Michigan has seen more than its fair share of movie stars recently. The state’s tax rebates for the film industry have brought television and movie producers to Michigan. But a recent report from the state Senate Fiscal Agency questions the benefits of the program. The report claims that the industry doesn’t provide the financial stability needed to revitalize Michigan’s economy. It also suggests that the majority of the money spent by the film industry doesn’t stay in Michigan. Though the film industry isn’t a sustainable source of revenue, the tax incentive should be continued to give Michigan’s economy whatever help it can get in a time of need.

Michigan’s film industry tax rebate is the highest in America at 42 percent. If the project doesn’t use Michigan resources and workers, the rebate drops to 30 percent. Since 2009, the incentive has brought several producers to the state. The movie “Gran Torino” and the new show “Detroit 1-8-7” are only a few of the recent projects filmed in Michigan. But the Michigan legislature isn’t convinced that the program is helping bridge the deficit, citing the nomadic nature of the film industry. With the gubernatorial election approaching, candidates and voters are scrutinizing the tax rebate. Rick Snyder sides with the legislature with his plan to phase out the incentive while Virg Bernero plans to keep them as long as they continue to create jobs.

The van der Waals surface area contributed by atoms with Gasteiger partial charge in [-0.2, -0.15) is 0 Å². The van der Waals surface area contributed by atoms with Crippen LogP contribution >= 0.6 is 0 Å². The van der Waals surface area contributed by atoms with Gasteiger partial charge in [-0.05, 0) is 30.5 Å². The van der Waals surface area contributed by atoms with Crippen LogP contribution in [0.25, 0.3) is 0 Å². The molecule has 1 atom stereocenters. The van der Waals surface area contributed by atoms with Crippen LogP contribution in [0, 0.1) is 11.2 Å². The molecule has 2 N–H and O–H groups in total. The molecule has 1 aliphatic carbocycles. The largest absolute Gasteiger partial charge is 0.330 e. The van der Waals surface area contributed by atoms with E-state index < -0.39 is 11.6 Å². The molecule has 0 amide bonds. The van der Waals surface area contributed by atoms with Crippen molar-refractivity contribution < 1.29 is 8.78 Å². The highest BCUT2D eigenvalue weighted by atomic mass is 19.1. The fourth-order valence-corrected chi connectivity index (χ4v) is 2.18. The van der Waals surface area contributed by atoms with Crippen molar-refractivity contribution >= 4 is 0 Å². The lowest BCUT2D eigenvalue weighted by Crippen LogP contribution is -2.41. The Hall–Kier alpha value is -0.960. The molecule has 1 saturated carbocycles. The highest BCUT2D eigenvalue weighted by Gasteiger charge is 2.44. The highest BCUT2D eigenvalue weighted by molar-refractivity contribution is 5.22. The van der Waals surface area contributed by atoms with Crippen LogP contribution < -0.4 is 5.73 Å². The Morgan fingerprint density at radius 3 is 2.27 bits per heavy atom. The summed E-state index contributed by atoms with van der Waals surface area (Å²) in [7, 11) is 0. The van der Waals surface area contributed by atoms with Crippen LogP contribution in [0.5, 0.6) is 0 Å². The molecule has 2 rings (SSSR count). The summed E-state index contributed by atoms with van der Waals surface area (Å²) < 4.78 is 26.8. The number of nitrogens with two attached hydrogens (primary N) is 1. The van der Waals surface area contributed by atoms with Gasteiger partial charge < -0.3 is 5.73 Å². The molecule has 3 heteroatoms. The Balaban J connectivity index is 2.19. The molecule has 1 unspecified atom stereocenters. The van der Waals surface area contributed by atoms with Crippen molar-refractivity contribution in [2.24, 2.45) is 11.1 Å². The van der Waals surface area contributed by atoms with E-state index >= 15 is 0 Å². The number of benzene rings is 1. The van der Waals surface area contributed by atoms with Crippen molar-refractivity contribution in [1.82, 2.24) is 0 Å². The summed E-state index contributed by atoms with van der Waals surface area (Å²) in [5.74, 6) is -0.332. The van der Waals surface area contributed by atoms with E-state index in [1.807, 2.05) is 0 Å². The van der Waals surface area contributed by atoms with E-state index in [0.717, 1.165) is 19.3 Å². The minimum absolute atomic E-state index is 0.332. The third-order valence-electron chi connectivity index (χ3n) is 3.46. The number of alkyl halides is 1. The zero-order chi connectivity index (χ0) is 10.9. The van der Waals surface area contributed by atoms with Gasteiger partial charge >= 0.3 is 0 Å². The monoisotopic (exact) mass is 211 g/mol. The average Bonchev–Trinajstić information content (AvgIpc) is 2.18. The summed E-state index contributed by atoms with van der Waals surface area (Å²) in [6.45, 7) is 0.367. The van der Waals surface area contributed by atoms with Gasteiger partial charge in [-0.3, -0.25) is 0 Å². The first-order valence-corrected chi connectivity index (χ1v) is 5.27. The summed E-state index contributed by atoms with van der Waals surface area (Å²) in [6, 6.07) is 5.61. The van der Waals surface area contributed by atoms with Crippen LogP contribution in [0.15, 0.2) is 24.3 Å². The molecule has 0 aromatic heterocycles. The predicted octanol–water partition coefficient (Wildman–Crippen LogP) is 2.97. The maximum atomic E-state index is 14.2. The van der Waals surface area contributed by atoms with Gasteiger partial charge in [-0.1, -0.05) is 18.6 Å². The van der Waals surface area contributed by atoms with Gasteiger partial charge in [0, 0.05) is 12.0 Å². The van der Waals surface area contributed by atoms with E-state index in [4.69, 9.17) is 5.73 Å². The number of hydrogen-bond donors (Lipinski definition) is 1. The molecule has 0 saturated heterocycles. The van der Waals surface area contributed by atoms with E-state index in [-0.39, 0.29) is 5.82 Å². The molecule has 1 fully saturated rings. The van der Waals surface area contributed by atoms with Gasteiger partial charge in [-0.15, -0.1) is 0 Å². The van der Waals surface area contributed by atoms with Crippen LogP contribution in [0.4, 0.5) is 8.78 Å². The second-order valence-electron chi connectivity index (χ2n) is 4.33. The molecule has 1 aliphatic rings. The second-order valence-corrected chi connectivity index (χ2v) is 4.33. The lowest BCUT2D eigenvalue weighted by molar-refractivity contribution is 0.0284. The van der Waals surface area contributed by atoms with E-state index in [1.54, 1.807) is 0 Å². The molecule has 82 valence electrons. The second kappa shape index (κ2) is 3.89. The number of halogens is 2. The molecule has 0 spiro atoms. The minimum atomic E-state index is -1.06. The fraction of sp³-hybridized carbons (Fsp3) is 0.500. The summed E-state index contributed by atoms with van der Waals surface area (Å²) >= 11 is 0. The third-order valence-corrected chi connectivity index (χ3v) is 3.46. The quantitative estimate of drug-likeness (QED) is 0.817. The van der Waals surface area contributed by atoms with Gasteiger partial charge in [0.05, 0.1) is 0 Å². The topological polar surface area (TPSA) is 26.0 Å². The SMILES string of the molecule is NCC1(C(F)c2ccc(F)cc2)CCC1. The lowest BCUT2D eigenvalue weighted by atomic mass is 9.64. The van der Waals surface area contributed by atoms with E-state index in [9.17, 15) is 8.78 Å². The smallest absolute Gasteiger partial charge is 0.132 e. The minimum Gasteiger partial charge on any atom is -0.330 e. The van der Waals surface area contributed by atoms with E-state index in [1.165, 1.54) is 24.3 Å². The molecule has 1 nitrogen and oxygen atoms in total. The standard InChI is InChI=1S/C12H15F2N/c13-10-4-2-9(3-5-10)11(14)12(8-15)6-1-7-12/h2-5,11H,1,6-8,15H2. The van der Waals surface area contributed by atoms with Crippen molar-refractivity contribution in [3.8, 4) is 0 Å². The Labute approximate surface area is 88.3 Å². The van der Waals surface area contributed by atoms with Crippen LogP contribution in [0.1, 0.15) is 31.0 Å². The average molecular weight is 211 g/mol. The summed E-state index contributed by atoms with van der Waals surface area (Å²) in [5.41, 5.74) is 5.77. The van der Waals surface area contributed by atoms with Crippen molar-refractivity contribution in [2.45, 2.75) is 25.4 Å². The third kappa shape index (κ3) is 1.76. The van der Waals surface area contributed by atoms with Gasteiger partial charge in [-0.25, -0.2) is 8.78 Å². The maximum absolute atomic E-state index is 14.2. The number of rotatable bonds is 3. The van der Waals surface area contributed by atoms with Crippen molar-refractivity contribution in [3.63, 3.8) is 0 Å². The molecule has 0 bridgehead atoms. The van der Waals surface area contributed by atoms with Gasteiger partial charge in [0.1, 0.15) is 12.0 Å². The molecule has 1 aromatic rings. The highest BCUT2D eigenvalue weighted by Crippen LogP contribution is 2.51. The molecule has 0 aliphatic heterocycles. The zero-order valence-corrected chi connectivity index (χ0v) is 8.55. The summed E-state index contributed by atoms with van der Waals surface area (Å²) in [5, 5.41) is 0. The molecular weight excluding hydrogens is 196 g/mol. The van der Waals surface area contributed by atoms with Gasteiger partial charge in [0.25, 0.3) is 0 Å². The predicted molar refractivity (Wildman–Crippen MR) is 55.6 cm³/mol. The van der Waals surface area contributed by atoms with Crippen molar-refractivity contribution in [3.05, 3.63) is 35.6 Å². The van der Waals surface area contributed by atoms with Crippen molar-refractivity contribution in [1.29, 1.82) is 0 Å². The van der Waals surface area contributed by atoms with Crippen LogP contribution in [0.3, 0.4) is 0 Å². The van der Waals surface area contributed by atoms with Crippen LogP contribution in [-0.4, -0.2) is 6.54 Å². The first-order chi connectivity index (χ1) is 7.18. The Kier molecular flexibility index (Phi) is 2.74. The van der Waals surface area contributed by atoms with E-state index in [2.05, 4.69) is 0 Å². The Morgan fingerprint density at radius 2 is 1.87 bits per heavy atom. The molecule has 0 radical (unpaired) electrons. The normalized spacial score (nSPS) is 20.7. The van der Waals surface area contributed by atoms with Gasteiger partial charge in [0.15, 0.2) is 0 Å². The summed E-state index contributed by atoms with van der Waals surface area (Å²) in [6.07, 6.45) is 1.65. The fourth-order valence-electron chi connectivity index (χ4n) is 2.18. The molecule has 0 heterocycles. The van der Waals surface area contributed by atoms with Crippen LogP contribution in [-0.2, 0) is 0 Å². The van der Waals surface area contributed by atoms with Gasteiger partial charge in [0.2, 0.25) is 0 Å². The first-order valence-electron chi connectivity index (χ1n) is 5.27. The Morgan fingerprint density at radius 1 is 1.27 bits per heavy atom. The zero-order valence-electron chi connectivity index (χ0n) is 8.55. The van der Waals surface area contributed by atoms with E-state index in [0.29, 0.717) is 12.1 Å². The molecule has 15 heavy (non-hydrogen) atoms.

The tax rebate has attracted a new and lucrative industry to our state in its time of economic struggle. The film industry’s presence creates new jobs and helps counter the state’s dismal unemployment rate. While the actors, directors and producers are filming they need food and a place to stay. Michigan’s restaurants, hotels and local businesses profit from the thousands of people who work on production sets. This ripple effect helps the economy at all levels, increasing the overall positive effect of the incentives.

The industry also provides a necessary transformation from dependence on the automotive industry. Abandoned warehouses and plants are put to use as film studios. Workers laid off from the auto industry are retrained in film positions. The industry is helping Michigan achieve an important economic goal — diversification.

But the SFA’s report was correct in saying that the industry isn’t going to stay in Michigan permanently. Once production is wrapped, the jobs it created will once again leave and there needs to be something to fill the void. It’s important that the legislature realizes this and doesn’t expect profits from the film industry to single-handedly solve Michigan’s economic issues. The film industry may not be sustainable, but it will help maintain the state while our economy changes and recovers. The state should continue the incentive to entice the film industry to work in Michigan as a stop-gap measure. But Michigan must continue to pursue other plans to improve and diversify the economy.

Profits from the film industry aren’t going to fix Michigan’s economy in the long run, but for now they are a nice source of revenue and support for local businesses. The state legislature needs to maintain the existence of tax incentives while still exploring other avenues for job creation.

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